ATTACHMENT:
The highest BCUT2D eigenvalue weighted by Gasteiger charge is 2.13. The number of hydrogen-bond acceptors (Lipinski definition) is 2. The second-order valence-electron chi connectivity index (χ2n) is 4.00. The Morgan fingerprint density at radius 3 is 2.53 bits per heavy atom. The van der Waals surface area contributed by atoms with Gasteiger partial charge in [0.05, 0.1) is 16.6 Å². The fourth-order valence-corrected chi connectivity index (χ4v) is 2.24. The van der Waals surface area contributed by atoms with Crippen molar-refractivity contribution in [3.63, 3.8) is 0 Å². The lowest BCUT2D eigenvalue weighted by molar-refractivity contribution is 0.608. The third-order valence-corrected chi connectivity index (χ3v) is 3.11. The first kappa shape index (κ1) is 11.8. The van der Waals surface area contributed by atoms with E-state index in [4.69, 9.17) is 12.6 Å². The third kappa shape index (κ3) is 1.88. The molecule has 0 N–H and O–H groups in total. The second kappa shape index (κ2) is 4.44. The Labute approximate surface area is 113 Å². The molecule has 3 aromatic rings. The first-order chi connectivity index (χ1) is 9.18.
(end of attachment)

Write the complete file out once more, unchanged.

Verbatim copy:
The highest BCUT2D eigenvalue weighted by Gasteiger charge is 2.13. The number of hydrogen-bond acceptors (Lipinski definition) is 2. The second-order valence-electron chi connectivity index (χ2n) is 4.00. The Morgan fingerprint density at radius 3 is 2.53 bits per heavy atom. The van der Waals surface area contributed by atoms with Gasteiger partial charge in [0.05, 0.1) is 16.6 Å². The fourth-order valence-corrected chi connectivity index (χ4v) is 2.24. The van der Waals surface area contributed by atoms with Crippen molar-refractivity contribution in [3.63, 3.8) is 0 Å². The lowest BCUT2D eigenvalue weighted by molar-refractivity contribution is 0.608. The third-order valence-corrected chi connectivity index (χ3v) is 3.11. The first kappa shape index (κ1) is 11.8. The van der Waals surface area contributed by atoms with E-state index in [4.69, 9.17) is 12.6 Å². The third kappa shape index (κ3) is 1.88. The molecule has 0 N–H and O–H groups in total. The second kappa shape index (κ2) is 4.44. The Labute approximate surface area is 113 Å². The molecule has 3 aromatic rings. The first-order chi connectivity index (χ1) is 9.18.